This article strives to expand on existing work to demonstrate advancements in data processing made available using event mode measurements. Most spallation neutron sources in the world have data acquisition systems that provide event recording. The new science that is enabled by utilizing event mode has only begun to be explored. In the past, these studies were difficult to perform because histograms forced dealing with either large chunks of time or a large number of files. With event based data collection, data can be explored and rebinned long after the measurement has completed. This article will review some of the principles of event data and how the method opens up new possibilities for *in situ* measurements, highlighting techniques that can be used to explore changes in the data. We also demonstrate the statistical basis for determining data quality and address the challenge of determining how long to measure mid-measurement. Finally, we demonstrate a model independent method of grouping data via hierarchical clustering methods that can be used to improve calibration, reduction, and data exploration.

## I. INTRODUCTION

By utilizing time-of-flight methods, spallation neutron sources (SNSs) can continuously gather much wider energy-dependent spectra than monochromatic approaches. These time-of-flight sources are increasingly reliant upon the so-called event based data measurement modes,^{1} where the detection of each individual neutron count is recorded, as opposed to being recorded only within a histogrammed spectrum. Although the individual events are later rebinned into classical histogram representations (e.g., measured intensity vs. d-spacing), the event based data format remains stored at the facility such that it can be re-reduced or examined in new ways at a later date.

An obvious advantage of event based data modes is the ability to rebin and examine the measured scattering in different schemes *ex post facto*, which can be particularly useful for *in situ* studies. For example, if a material unexpectedly undergoes a structural change or transition at an unexpected time (e.g., during a heating ramp), the data can be parsed selectively to identify scattering before and after such a change and not forced into a collectively merged single spectrum. There are numerous such recent examples from the NOMAD^{2} and POWGEN^{3} beamlines at the Spallation Neutron Source (SNS) at Oak Ridge National Laboratory (ORNL).^{4–8} Beyond slicing data in time, scattered data can be reduced according to the sample environment condition recorded at the time of the measurement (referred to herein as a sample log) such as temperature, pressure, applied electric field, etc. Event based data have the potential to be utilized in advanced data reduction and analysis analytics, particularly through the use of machine-learning beamline methods, for example, automatic grouping of measured data via hierarchical clustering.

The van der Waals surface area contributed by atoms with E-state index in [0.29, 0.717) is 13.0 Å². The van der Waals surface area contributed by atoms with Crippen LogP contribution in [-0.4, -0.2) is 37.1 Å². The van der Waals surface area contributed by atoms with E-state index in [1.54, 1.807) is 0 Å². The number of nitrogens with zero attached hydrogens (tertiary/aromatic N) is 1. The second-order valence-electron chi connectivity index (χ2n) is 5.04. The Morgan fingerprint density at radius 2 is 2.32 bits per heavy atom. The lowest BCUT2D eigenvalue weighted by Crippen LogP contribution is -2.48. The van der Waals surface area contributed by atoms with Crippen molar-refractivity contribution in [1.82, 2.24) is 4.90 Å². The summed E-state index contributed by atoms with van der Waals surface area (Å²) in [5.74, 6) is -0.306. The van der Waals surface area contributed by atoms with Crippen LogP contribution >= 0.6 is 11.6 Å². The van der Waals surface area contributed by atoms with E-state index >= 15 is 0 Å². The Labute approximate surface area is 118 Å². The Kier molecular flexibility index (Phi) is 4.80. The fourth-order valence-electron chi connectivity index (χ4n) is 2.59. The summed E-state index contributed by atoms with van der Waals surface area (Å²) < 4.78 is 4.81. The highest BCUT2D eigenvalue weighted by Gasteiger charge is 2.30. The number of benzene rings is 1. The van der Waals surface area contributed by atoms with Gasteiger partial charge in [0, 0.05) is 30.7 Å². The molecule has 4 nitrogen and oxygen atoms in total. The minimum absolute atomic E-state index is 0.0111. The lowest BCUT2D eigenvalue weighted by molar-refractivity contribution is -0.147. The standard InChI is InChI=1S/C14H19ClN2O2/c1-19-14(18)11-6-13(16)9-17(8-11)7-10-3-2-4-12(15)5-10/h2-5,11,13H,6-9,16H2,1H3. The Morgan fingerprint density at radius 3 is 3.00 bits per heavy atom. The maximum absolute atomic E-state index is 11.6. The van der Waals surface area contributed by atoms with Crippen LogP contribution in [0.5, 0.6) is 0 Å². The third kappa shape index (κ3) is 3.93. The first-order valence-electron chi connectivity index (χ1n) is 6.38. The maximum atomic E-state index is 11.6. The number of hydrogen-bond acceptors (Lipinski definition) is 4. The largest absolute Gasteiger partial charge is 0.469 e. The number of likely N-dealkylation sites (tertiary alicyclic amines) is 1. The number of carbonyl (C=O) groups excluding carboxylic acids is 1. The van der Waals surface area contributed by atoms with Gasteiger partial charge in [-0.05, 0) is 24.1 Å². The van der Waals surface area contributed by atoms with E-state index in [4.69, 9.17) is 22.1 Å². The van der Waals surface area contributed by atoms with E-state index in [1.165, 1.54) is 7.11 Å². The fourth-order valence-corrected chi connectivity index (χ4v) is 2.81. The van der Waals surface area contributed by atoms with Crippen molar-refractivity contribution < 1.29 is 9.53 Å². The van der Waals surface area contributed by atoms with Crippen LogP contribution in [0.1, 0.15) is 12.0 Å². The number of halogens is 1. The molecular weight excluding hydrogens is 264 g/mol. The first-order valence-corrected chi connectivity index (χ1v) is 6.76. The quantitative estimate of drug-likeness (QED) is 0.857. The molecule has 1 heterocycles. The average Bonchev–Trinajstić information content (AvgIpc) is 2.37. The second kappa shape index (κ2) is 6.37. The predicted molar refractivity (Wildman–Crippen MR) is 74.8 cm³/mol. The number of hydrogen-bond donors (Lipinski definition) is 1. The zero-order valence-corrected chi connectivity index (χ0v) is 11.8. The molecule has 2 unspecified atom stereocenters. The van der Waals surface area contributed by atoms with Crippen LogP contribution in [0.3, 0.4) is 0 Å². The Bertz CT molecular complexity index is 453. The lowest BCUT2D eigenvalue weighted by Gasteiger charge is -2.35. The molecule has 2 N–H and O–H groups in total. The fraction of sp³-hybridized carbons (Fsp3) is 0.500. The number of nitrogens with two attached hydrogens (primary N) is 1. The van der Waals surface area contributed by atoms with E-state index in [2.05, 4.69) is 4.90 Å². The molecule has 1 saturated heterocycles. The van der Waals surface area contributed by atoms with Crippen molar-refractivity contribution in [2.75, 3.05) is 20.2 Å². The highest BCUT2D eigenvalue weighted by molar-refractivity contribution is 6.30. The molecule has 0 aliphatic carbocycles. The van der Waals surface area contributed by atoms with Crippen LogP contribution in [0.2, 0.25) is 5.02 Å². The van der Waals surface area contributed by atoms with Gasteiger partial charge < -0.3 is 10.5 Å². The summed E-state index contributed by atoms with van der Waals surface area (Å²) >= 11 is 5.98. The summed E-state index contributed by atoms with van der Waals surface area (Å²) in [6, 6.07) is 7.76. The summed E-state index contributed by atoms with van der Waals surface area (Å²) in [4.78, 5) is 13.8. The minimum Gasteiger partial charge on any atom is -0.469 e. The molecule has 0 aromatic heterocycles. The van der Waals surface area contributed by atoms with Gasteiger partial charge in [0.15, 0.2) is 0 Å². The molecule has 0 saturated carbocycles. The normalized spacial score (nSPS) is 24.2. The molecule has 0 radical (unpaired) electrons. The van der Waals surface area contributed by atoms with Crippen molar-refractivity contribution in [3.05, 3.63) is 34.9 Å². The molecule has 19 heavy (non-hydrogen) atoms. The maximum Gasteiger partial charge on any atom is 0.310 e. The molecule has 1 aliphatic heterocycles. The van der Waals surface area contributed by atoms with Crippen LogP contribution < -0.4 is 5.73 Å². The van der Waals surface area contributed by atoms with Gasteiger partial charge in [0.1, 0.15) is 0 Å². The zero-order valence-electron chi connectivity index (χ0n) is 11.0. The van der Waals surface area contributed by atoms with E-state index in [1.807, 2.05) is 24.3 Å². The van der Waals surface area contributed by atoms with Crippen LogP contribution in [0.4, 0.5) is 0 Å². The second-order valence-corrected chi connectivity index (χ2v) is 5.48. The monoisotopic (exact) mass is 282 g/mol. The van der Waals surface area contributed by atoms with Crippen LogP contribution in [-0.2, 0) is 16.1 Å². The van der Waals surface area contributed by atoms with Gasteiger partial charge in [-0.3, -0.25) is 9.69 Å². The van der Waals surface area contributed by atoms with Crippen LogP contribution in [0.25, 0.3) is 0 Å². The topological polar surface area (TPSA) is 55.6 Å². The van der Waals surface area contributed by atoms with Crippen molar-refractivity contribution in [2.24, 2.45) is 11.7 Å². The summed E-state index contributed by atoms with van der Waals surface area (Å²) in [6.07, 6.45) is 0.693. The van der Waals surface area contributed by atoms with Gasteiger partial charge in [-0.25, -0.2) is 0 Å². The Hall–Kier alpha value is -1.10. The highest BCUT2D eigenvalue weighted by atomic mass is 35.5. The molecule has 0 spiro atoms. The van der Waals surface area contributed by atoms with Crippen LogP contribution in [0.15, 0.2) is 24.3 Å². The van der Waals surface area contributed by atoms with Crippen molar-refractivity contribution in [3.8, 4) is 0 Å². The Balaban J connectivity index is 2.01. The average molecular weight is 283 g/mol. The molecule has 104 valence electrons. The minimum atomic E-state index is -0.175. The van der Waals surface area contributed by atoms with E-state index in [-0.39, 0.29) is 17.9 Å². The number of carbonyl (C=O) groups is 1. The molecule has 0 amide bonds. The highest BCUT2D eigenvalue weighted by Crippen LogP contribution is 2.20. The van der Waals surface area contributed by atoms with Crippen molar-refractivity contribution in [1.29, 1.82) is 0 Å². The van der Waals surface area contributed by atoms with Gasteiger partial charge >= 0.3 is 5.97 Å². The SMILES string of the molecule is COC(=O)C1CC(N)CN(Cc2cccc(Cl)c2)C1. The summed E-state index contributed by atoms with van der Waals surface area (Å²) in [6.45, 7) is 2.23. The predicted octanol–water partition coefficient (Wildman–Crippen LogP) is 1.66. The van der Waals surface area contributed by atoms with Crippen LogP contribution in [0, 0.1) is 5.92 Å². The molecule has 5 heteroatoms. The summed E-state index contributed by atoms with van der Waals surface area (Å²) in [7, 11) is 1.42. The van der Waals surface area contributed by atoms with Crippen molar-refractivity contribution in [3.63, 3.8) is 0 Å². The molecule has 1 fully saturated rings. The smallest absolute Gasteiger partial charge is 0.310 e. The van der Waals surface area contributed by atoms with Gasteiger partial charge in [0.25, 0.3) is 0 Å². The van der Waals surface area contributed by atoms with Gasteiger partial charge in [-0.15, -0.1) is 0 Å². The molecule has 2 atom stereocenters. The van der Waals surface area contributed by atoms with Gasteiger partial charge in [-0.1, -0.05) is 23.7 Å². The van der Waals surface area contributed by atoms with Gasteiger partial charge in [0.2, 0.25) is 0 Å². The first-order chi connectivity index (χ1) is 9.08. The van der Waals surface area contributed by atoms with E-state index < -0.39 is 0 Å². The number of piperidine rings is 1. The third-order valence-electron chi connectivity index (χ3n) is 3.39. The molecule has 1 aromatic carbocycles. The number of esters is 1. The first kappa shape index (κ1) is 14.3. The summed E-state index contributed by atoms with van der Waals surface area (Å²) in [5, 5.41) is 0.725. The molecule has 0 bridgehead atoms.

In this paper, we demonstrate some of the fundamental considerations in efficiently grouping event based data, introducing the concept of “fat events.” We also review the underlying statistics which govern the ultimate data quality for neutron diffraction measurements and correlate these with considerations of measurement time. Finally, we demonstrate a model-independent method of automatically grouping spectra and its utility for both error checking and data clustering.

## II. BRIEF REVIEW OF POISSON DISTRIBUTION

The Poisson distribution describes the probability, *P*, of observing a given number of events (i.e., *ν* detected neutron counts) within a given time period if the average number of events expected in such a time period is *μ* such that